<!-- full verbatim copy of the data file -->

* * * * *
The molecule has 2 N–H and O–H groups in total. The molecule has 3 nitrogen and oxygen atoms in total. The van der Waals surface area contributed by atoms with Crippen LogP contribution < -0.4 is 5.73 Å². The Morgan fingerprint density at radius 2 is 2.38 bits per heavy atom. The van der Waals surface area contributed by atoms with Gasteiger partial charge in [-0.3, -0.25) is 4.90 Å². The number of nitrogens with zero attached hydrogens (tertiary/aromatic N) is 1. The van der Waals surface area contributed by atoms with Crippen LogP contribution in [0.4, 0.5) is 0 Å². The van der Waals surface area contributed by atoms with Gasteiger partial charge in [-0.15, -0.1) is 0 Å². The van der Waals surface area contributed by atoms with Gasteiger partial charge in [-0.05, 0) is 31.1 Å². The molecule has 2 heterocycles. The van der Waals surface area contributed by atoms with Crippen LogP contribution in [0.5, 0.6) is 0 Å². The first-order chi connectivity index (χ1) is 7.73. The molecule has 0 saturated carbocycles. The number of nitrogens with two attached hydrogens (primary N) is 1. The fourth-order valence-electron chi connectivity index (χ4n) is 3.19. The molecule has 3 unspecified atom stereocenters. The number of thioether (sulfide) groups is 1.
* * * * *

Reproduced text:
The molecule has 2 N–H and O–H groups in total. The molecule has 3 nitrogen and oxygen atoms in total. The van der Waals surface area contributed by atoms with Crippen LogP contribution < -0.4 is 5.73 Å². The Morgan fingerprint density at radius 2 is 2.38 bits per heavy atom. The van der Waals surface area contributed by atoms with Gasteiger partial charge in [-0.3, -0.25) is 4.90 Å². The number of nitrogens with zero attached hydrogens (tertiary/aromatic N) is 1. The van der Waals surface area contributed by atoms with Crippen LogP contribution in [0.4, 0.5) is 0 Å². The van der Waals surface area contributed by atoms with Gasteiger partial charge in [-0.15, -0.1) is 0 Å². The van der Waals surface area contributed by atoms with Gasteiger partial charge in [-0.05, 0) is 31.1 Å². The molecule has 2 heterocycles. The van der Waals surface area contributed by atoms with Crippen LogP contribution in [0.5, 0.6) is 0 Å². The first-order chi connectivity index (χ1) is 7.73. The molecule has 0 saturated carbocycles. The number of nitrogens with two attached hydrogens (primary N) is 1. The fourth-order valence-electron chi connectivity index (χ4n) is 3.19. The molecule has 3 unspecified atom stereocenters. The number of thioether (sulfide) groups is 1.